This article is based on a speech given by Ann-Marie Bentley to the Shipley Feminist Zealots. She kindly contributed some material for the article.

Today’s families come in all shapes and sizes.  Single parents, same-sex parents, working parents, disabled parents.  These families are not only accepted in society but, supposedly, by adoption agencies too.  So why has Ann-Marie been turned down twice before even making it to assessment?  She is pretty certain she knows the answer.

Ann-Marie was brought up in foster care.  She has helped look after other children in her foster parent’s care.  She has been in a stable, happy marriage for over five years.  She has a Health and Social Care AVCE, AS levels in Sociology and Psychology, and a degree in Welfare Studies.  She has worked as a support worker, does volunteer work, and serves on committees.  She regularly babysits her nephews.  She is a warm, funny, kind, organized, confident woman with a lot of love to give (and all this I knew within a few minutes of meeting her).  By any measure, she is the perfect person to adopt.  But according to adoption agencies, she is unqualified to raise children.

Ann-Marie is disabled.  Her husband is not.  She can’t help but ask, would it be different if their roles were reversed?  It seems that adoption agencies are yet to get the memo that women are no longer the sole caregivers.  They are so focused on Ann-Marie’s wheelchair that they are unable to see the couple as a whole, unable to see or even consider how they would parent, unable, or unwilling to give them a chance to demonstrate their joint ability.  Instead, they are so stuck in age-old notions of couple dynamics that they don’t even bother to check with the couple in question.

According to First4Adoption, ‘being disabled should not automatically exclude anyone from becoming an adopter’ and ‘it is recognized that the life experiences of disabled people can give them a unique insight into the lives of children in care’ yet it seems many agencies aren’t heeding this advice.  Those who have been able to adopt report long, drawn-out processes during which they had to go to great lengths to prove they were capable of looking after children.  I understand that anyone who wishes to adopt must go through checks but why are these checks any different for people with disabilities?  Most disabled people are far too aware of their limitations to go into something like adoption without thinking it through.  We are, after all, reminded of them every time we go out into the world by things like stairs, turnstiles, pavements, and poorly laid out shops.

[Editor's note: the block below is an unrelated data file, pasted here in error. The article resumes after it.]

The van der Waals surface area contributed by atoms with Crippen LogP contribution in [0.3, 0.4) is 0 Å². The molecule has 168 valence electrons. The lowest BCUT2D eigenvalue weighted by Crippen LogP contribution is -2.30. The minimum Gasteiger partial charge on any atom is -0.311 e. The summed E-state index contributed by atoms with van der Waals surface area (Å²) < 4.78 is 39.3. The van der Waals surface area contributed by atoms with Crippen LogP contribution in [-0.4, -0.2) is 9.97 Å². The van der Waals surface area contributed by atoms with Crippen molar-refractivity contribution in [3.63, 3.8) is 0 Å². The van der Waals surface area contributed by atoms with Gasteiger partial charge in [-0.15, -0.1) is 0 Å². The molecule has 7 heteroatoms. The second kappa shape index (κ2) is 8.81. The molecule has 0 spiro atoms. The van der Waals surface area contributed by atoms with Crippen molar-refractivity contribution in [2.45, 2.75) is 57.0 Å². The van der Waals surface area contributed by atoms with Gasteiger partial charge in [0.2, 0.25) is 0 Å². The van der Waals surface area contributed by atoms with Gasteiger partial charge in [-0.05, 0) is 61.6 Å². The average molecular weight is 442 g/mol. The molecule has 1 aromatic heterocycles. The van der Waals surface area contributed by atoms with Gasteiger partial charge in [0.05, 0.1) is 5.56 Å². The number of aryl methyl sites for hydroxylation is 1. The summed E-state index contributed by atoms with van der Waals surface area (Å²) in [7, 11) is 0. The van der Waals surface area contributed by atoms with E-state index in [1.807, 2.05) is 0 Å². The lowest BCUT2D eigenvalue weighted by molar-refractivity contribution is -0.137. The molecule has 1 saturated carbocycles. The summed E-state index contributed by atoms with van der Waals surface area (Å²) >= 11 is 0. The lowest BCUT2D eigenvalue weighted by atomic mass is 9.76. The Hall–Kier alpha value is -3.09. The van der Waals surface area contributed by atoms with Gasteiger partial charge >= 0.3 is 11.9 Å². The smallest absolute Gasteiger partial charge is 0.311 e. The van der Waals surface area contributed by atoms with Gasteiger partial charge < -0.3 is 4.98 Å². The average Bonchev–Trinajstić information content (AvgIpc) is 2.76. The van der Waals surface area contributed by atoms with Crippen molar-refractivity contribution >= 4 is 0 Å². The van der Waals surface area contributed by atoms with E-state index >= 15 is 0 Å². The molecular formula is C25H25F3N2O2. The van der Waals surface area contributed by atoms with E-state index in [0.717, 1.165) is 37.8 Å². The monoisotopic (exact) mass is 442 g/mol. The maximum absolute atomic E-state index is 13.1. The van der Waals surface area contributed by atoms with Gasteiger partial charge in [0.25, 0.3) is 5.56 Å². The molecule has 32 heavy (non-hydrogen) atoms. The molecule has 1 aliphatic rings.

The issues run deep here; the adoption agency’s decisions are based not only on old-fashioned, patriarchal views of families but also on the idea that disabled people aren’t capable of looking after themselves or others.  Ann-Marie – like many disabled people (myself included) – has made the hard decision that having biological children would risk her health.  If she is to have children, she wants to be at her best for them, not to have made herself irreparably ill in order to give birth.  By rejecting her before even meeting her the agencies are not making a judgment of her abilities but of her gender and her disability. Isn’t it time this changed?

For anyone affected by this issue, I found a forum that has some useful discussions.

Ann-Marie Bentley is a knitter, stitcher, and all-around crafter who writes about the ups and downs of life using a wheelchair. She is involved with Wur Bradford on their art and society projects making Zines.  She is on the committees for Disabled Peoples Forum Bradford and Service User Involvement Group as well as being involved in campaign groups and Shipley Feminist Zealots.  Find her on twitter @bendywendy12